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Neoliberal crisis, neoliberal solutions

Once held up as a 'poster child' for untrammeled capitalist globalisation, the Irish Republic has more recently come to represent a cautionary tale for those tempted to tread the same neoliberal path. The crash in the world economy had especially grave repercussions for Ireland, and a series of austerity measures has seen the country endure the most substantial 'adjustment' ever experienced in a developed society during peacetime. This book delineates the reactionary course that Ireland has followed since the ignominious demise of the Celtic Tiger. It argues that the forces of neoliberalism have employed the economic crisis they caused to advance policies that are in their own narrow interests, and that the host of regressive measures imposed since the onset of global recession has fundamentally restructured Irish society. The book discusses the mechanisms by which finance in Ireland sustains and reproduces itself, in particular how it was able to protect itself during the 2008 crisis. Property was at the centre of the second phase of the Celtic Tiger boom after US investment in manufacturing began to decline, leading to the Irish economic crash. The years since the onset of the recession in Ireland in 2008 have been characterised not by passivity and quietism but by extreme violence. In December 2009 as part of the first wave of austerity, the Community Development Project was informed that the Department of Community, Rural and Gaeltacht Affairs proposed not to continue funding the project beyond the end of 2009.

Bernadette Connaughton

& Tourism Community Rural and Gaeltacht Affairs Communications, Energy & Natural Resources Defence Education & Science Enterprise, Trade & Employment Environment, Heritage & Local Government Finance Foreign Affairs Agriculture, Fisheries & Food Arts Sport & Tourism Community Rural and Gaeltacht Affairs Communications, Energy and Natural Resources Health and Children Justice, Equality & Law Reform Social & Family Affairs Taoiseach Transport Education & Science Enterprise, Trade & Employment Environment, Heritage & Local Government Finance and the Public Service Foreign

in Europeanisation and new patterns of governance in Ireland
Abstract only
Austerity and the community sector in the Republic of Ireland
John Bissett

toward ‘addressing poverty and social exclusion’. Twenty years later, in December 2009 as part of the first wave of austerity, the CDP was informed that the Department of Community, Rural and Gaeltacht Affairs proposed not to continue funding the project beyond the end of 2009. In effect this meant that North Clondalkin CDP ceased to function from 31 December 2009. The project was one of the first CDPs to be closed in Ireland in what was very much a harbinger of things to come. The project was a casualty of the view that there was ‘little evidence of positive outcomes

in Ireland under austerity
Chris McInerney

, at its peak in 2005, funded over 180 local and independent Community Development Projects (CDPs) with a specific anti-­ poverty focus and a local management structure. By 2012, following a series of decisions taken by the responsible parent department, the Department of Community, Rural and Gaeltacht Affairs, all bar a small number of projects were subsumed into the state and EU funded local development companies. The rationale for ending the programme of support for independent community organisations was largely constructed on the grounds of duplication and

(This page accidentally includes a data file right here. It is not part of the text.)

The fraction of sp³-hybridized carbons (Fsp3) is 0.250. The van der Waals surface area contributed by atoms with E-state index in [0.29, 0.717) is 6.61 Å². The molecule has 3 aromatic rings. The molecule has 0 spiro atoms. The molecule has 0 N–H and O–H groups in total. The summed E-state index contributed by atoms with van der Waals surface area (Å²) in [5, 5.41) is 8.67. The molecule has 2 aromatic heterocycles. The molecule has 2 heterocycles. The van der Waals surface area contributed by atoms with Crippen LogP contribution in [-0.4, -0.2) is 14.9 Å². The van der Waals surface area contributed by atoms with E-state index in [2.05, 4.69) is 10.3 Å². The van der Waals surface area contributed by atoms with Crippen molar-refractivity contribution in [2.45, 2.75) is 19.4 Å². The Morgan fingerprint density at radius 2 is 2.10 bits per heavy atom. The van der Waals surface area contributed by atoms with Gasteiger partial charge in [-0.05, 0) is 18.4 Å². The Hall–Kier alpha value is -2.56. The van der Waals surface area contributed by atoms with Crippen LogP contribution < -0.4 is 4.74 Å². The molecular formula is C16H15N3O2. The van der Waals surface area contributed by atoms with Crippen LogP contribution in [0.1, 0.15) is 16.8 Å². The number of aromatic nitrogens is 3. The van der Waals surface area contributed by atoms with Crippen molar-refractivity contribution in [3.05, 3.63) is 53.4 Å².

in Challenging times, challenging administration
Chris McInerney

also important to note that the mechanism though which such funding was provided had also changed in a quite dramatic way, from a pattern of more dispersed funding through different departments and statutory bodies to one where one government department, namely the now extinct Department of Community, Rural and Gaeltacht Affairs, exerted significant funding control (Harvey, 2008). Hence, the potential emerged for relations with a large number of civil society groups to be dictated by the ethos, understanding and perspectives of one Minister and a small group of civil

in Challenging times, challenging administration
Chris McInerney

height the CPA contributed an evidence based, policy perspective; managed and supported funding programmes designed to build local and national civil society capacity; produced public information and provided an accessible point of contact between the state and civil society organisations on issues of poverty. In more recent years the role of the CPA changed and its range of activities were gradually narrowed, for example: • in 2002, responsibility for the Community Development Programme1 transferred to the newly established Department of Community Rural and Gaeltacht

in Challenging times, challenging administration
Michael Mulqueen

integration from which can flow stronger police–community relations and better intelligence. There is evidence to suggest that the Irish government has recognised the need for better integration. In 2007 Taoiseach Bertie Ahern created a junior ministry to take responsibility for integration policy. 9 The new post was aligned with the Departments of Community, Rural and

in Re-evaluating Irish national security policy
Elaine A. Byrne

Political corruption in Ireland, 1922–2010 Individual schools in the Minister for Finance’s constituency also receive more money. Primary schools in the Minister for Finance’s constituency can expect 20 per cent additional funding at over €145,922 compared with €120,636 elsewhere’.33 In relation to the constituencies of the Minister for the Environment and the Minister for Community Rural and Gaeltacht Affairs, these constituencies ‘receive more money in non-national roads funding with a mean €15.9 million allocated to the Minister for the Environment compared with €3

in Political corruption in Ireland, 1922–2010